On January 29th, 2013 Microsoft released Office 2013 to the general public and made some important changes to Office 365. I wanted to take some time to explain the changes. Please know that the information is new and that it’s possible (yes, possible) that I wont get this all correct – this blog entry will change over time to reflect any updates. I will check my facts and sources to do my best to be as accurate as possible. If you need any clarifying questions answered, please don’t hesitate to call us at 1-800-774-9187 or email email@example.com.
Here are some topics that I will attempt to clarify in this blog entry
Office 365 – what’s in a name and how has it changed?
What is the difference between Office 365 and Office 2013?
Licensing options available for Office 365
Office editions available, including Office 2013 and Office 365
Office 365 has essentially been a brand name that encompassed the cloud-hosted business server products we associate with Office 365: Lync, SharePoint and Exchange. NOW, however, Microsoft is using the brand name of Office 365 to include the subscription based product without these server products. This is very important. Naturally, you must be asking – so what is Office 365 without servers? The answer is that it is the Office Suite you have known for years. The licensing and delivery of the product is what has changed. Office 365 without servers is simply Microsoft Office (Word, PowerPoint, Outlook, etc) licensed as a User Subscription License (USL). This means the user can load Office on multiple devices (limited to 5 devices per user). Office 365 is a subscription paid annually or monthly depending on your preference and long as you are subscribed to the product you will get upgrades through the portal located at https://portal.microsoftonline.com.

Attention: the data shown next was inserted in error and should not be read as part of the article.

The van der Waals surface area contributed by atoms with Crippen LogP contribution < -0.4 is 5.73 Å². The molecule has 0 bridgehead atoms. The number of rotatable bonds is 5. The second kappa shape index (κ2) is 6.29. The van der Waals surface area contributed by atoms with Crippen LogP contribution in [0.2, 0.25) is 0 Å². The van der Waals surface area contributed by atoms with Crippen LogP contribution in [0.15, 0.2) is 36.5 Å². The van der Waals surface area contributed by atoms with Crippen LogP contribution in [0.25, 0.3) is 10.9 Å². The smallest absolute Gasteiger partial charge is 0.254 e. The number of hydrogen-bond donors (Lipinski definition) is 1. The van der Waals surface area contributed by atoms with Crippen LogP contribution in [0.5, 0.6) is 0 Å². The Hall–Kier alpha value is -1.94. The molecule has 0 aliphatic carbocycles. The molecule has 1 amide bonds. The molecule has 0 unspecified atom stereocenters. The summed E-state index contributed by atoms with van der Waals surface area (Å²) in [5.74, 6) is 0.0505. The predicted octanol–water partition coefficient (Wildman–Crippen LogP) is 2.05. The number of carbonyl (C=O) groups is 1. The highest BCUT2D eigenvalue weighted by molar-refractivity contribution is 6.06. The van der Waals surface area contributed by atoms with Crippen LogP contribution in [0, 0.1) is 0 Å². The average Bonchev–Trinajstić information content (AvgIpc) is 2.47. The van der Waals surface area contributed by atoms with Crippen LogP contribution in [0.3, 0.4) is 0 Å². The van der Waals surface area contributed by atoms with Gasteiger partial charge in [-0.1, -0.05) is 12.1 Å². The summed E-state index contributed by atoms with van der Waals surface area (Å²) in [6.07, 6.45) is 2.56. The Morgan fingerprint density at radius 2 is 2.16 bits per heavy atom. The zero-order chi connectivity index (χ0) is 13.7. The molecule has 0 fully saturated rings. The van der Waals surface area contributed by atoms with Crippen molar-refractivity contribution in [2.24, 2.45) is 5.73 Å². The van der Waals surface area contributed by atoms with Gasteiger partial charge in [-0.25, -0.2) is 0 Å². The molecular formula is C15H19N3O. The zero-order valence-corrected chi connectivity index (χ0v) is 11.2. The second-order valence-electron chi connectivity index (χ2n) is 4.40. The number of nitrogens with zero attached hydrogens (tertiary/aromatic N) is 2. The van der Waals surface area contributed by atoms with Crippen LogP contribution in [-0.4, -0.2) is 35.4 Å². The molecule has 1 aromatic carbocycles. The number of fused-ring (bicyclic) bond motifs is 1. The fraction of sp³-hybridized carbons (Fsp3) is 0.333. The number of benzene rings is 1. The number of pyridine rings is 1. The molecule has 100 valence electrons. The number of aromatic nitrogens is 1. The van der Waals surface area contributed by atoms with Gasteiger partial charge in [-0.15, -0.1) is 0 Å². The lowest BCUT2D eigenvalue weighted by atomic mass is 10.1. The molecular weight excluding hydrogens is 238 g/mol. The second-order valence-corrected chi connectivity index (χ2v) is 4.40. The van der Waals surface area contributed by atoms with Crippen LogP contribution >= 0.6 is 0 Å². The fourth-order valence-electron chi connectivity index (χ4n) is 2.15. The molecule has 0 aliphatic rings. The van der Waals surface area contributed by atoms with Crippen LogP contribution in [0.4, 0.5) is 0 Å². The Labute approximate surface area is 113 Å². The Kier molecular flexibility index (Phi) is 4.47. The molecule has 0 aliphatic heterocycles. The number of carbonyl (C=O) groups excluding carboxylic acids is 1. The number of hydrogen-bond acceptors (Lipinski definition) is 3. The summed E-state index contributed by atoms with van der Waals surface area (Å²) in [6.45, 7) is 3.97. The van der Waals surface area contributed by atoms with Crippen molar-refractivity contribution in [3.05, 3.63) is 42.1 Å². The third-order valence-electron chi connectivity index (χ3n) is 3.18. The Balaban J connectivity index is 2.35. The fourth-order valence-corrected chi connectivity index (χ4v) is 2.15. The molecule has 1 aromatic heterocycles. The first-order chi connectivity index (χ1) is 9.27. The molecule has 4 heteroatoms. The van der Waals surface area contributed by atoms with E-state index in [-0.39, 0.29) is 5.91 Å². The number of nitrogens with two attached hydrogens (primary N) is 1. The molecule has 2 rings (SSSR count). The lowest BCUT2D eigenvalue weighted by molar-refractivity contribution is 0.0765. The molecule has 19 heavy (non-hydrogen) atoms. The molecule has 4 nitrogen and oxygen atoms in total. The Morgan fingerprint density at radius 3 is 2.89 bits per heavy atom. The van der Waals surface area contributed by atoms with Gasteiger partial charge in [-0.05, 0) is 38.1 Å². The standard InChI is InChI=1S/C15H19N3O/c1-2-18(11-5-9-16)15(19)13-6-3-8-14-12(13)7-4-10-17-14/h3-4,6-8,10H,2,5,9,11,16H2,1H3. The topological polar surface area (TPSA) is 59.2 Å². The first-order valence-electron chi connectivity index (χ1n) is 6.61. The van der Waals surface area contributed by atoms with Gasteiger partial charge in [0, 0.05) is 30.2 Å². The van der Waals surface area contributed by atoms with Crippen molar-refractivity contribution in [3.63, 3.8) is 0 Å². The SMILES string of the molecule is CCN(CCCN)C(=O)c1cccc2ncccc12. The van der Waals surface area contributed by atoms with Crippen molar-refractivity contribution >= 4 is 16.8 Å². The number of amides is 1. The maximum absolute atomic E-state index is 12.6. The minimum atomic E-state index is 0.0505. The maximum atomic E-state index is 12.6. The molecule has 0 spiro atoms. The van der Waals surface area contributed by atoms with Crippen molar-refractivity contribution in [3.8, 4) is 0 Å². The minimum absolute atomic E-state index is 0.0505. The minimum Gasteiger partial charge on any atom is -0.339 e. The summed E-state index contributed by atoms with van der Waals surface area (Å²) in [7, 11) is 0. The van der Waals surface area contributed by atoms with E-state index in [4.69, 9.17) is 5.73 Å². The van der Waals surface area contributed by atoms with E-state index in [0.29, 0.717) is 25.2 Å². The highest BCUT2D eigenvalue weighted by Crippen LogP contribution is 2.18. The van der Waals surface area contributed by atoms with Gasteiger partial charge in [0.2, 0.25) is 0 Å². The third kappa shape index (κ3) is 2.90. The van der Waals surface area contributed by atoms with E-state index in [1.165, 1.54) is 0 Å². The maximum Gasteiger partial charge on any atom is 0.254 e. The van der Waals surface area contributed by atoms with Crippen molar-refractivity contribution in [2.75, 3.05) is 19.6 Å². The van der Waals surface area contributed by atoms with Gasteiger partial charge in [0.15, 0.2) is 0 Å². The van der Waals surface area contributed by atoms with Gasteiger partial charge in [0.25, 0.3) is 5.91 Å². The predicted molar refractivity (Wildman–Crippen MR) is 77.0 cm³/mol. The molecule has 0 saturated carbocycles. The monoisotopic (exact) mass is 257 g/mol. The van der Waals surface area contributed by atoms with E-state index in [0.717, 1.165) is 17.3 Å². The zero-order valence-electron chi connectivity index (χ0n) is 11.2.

So what’s the difference between Office 365 and Office 2013? Office 365 is a subscription based product as aforementioned. Office 2013, however, is purchased through Volume Licensing and/or FPP (Full Packaged Product – like you see at Best Buy or at our site). The licensing for Office 2013 is essentially perpetual, which is to say once you buy it you own the rights to use it perpetually. Office 365 is a subscription, so you can use it as long as you are properly subscribed.
There are key differences in what you get as well. For example, with Office 365 you will get Skype Calling minutes every month and also SkyDrive cloud storage for your data (files, pics, docs, etc). One of the other nice features you get with Office 365 is the Office “On Demand” feature. While both methods of licensing (subscription & perpetual) allow you to download Office to your device and run it locally, it appears only Office 365 subscriptions will allow you to use the “On Demand” version, which is 100% browser based. This allows you to use Office no matter where you are as long as you have a browser and internet co